How to Write Effective Lesson Plan Aims
And why they’re essential for language teaching.
Without lesson aims, you might as well give up and go home because you suck.
Yet, for an embarrassingly long time, I didn’t write any aims for my lesson plans. Sure, I learned all about them on my TEFL course. Yeah, they made sense. But I was busy and had been told to follow the course book (“two pages of the class book every lesson in class, and one page from the student’s book for homework!”). Surely my aims had just been set for me, for every class?
For the sake of a minute to set my aims for each class, I could have become a much better teacher so much faster.
To avoid my cringe-worthy mistakes, and catapult yourself into realms of teaching awesomeness, grab a cup of tea and carry on reading.
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What is a Lesson Aim & Why Should I Care?
An aim can be anything you want your students to achieve in your class.
Having aims will make you a better teacher, delivering better lessons, whilst your students learn whilst all of you have more fun.
I like to choose an aim for my students and a personal aim for myself (see later). This can be flexible and depend on your students, your syllabus, and your academic manager.
Write your aims before you start your plan. This is what your learners to be better able to do by the end of the lesson. Now you know this, you can plan your lesson by working backwards — the start of the lesson should be pitched at the level where they currently are.
How to Choose Your Lesson Aims
Your ultimate guide is your students. What do they most need to know? It may not be what the course book says they should learn next (gasp!).
The coursebook and I usually agree less than fifty per cent of the time on what to teach next.
However, don’t get in trouble by not teaching what your school requires, even if you think your students need it. Use your common sense, and find a balance. If there’s a real problem, then speak to your academic manager to see if something can be worked out.
How to Write Your Lesson Aims
I always start my lesson plan aims with ‘By the end of the lesson, learners will be better able to…’
This allows every learner to achieve the lesson’s aim. If you write ‘the learners will be able to…’ then one of two things will happen:
Every learner will achieve the goal (hurrah!), but that almost certainly means it was too easy for most learners (boo!)
The weaker learners will be left behind and not achieve the goal. Even the stronger learners may not be able to achieve it consistently. Leading to you feeling like you failed.
So start by using ‘will be better able to….’
I used to use the SMART goal setting model (Specific, Measurable, Attainable, Relevant and Time-bound — more about this here).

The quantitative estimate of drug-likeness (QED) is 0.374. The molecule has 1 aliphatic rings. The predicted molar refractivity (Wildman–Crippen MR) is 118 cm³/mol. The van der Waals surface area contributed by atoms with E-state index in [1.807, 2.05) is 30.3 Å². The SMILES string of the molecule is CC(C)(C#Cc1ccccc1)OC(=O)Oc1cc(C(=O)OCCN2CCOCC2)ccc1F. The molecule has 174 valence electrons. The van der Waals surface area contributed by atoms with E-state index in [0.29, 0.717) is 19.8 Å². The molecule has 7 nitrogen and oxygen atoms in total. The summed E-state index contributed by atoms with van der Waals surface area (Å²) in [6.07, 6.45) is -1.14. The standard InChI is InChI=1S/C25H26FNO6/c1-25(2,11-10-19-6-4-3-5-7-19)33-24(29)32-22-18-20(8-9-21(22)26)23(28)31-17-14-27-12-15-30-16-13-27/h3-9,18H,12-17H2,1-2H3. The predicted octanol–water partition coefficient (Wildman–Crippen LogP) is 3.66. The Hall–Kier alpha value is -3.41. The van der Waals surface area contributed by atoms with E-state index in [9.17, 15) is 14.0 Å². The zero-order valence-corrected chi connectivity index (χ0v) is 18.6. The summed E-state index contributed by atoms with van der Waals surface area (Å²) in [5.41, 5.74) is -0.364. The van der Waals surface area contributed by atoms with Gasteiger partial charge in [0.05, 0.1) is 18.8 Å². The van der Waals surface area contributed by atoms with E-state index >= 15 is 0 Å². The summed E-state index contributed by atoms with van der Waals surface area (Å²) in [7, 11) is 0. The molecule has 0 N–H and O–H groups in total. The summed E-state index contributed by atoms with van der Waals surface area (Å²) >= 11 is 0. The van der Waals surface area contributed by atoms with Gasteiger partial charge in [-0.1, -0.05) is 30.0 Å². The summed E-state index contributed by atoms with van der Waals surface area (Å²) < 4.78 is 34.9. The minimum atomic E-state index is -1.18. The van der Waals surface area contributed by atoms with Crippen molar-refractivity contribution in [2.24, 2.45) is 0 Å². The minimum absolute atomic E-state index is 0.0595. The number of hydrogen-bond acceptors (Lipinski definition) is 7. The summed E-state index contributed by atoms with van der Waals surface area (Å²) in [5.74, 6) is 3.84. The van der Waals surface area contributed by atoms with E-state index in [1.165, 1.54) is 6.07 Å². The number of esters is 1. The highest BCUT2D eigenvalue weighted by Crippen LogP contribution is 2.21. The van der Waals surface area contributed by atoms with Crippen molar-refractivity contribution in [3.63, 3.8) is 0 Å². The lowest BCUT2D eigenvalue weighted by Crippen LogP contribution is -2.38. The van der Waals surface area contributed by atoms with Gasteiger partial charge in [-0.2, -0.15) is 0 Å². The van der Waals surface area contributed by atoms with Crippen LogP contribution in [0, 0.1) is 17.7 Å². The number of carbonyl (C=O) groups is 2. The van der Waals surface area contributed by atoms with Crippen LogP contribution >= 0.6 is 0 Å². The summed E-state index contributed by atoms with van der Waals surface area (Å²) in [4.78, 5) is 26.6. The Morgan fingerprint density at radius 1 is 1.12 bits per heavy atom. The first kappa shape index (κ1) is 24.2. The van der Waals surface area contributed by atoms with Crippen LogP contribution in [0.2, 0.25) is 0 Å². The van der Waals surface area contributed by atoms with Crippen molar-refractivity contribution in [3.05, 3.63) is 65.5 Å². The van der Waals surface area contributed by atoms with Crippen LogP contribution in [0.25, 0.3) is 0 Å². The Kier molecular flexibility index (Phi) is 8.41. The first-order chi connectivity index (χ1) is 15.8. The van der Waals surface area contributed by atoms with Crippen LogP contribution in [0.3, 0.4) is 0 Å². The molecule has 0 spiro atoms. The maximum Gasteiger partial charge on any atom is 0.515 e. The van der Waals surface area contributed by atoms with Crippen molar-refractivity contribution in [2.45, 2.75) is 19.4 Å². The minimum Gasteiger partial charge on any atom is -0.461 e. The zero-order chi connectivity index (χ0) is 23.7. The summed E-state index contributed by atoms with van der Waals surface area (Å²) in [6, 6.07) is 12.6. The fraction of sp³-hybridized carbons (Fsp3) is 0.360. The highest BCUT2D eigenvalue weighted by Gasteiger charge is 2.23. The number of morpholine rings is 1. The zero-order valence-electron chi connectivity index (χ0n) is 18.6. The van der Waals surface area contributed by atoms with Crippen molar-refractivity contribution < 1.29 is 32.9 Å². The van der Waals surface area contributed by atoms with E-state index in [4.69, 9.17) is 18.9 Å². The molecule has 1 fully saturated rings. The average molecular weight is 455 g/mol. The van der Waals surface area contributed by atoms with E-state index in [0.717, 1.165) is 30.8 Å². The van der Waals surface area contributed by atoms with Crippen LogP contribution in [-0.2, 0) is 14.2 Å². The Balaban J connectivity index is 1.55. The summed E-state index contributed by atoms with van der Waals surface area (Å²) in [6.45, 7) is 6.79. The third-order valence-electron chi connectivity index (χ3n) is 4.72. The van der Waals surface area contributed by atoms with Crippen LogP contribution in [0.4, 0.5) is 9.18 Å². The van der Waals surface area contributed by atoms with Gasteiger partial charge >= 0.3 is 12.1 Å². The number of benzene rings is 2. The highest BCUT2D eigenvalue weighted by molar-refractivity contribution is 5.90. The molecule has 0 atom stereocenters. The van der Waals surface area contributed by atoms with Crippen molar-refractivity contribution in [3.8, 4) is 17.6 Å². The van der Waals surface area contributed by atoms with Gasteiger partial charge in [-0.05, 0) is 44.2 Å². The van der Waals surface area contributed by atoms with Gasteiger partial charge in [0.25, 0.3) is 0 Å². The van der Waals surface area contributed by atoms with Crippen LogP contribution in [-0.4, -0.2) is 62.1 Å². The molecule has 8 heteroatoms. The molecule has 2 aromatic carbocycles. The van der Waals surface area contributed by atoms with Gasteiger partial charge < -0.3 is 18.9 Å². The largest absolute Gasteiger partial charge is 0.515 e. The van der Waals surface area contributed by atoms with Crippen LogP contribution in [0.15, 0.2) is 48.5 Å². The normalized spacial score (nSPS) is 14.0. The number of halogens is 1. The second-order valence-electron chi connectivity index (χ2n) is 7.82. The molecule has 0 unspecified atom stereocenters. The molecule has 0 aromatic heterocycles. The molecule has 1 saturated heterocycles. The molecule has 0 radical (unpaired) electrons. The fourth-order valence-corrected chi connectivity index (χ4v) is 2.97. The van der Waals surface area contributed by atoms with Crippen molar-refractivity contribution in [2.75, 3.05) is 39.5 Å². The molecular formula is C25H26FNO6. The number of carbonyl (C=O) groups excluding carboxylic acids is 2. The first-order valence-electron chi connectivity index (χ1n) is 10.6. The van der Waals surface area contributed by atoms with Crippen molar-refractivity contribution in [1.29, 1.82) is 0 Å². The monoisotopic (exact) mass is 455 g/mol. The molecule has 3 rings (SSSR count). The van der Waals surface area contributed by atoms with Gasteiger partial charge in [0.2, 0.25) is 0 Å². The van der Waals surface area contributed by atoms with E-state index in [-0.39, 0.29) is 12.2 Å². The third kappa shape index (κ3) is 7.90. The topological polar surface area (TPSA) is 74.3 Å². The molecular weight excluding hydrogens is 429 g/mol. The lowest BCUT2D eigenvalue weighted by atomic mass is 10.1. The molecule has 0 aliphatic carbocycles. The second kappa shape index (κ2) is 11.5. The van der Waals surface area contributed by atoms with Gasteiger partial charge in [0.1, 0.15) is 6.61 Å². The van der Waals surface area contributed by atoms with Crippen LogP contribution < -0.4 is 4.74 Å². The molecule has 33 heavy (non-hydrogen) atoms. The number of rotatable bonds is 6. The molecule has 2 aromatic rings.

I don’t anymore. As an acronym that’s designed for the business world, some aspects weren’t appropriate for classes (i.e. ‘Measurable’ — you don’t need to accurately measure improvement for every learner, every lesson), and some were overly obvious (i.e. ‘Time-bound’ — it’s a lesson aim, for a lesson plan — you know it’s for a single lesson, and you know how long your lesson is, right?)
So instead, I use the following criteria (it looks more complicated than it is, don’t worry):
1. Required by syllabus/curriculum
Remember to stay within the rules of your school’s curriculum. There’s no point getting into trouble by deviating wildly.
Think of your learners! What topic and context will they find engaging? What level of language will be challenging but achievable?
Time to be specific. What exactly do you want them to learn? Remember the four layers of language from ‘How to Set a Context’? What is the function and form you will ask learners to use?
You’re not a mind reader. Just because you teach, it doesn’t mean they’ve learned it. You need to make sure you know what you’re going to see or hear, that will tell you if your learners are better able to do what you want them to.
Putting it all Together
Here’s how I’d put together an aim:
In this case, presumably, the learners are in the process of looking for jobs themselves and need brushing up on their modals. You can see the language required by the curriculum, and the aim itself is specific because it includes the four layers of language (topic, context, function, form):
Oh, and don’t forget that you can speed up writing your aims (and all your planning and administrative work) with this technique here.
BONUS! Personal Aims
Would you like to improve as a teacher? Of course!
The best way I’ve found is always to try to improve something, and the way to do that is to have a personal lesson aim.
It might only be something minor, like making sure I give my instructions in the right order. Or it could be that I want to build rapport with a quieter class. Either way, it’s building my skills in the classroom, just as I want my other aims to develop my students’ skills.
See you again in two weeks.
Whenever you're ready, there are three ways I can help you:
1. Learn how to plan better, faster and stress-free with my book Lesson Planning for Language Teachers (90 ratings, 4.5⭐ on Amazon).
2. Develop calm students, a relaxed mind and a classroom full of learning with my book Essential Classroom Management (16 ratings, 4.5⭐ on Amazon).
3. Improve your teaching in five minutes daily with my Reflective Teaching Practice Journal (4 ratings, 4.5⭐ on Amazon).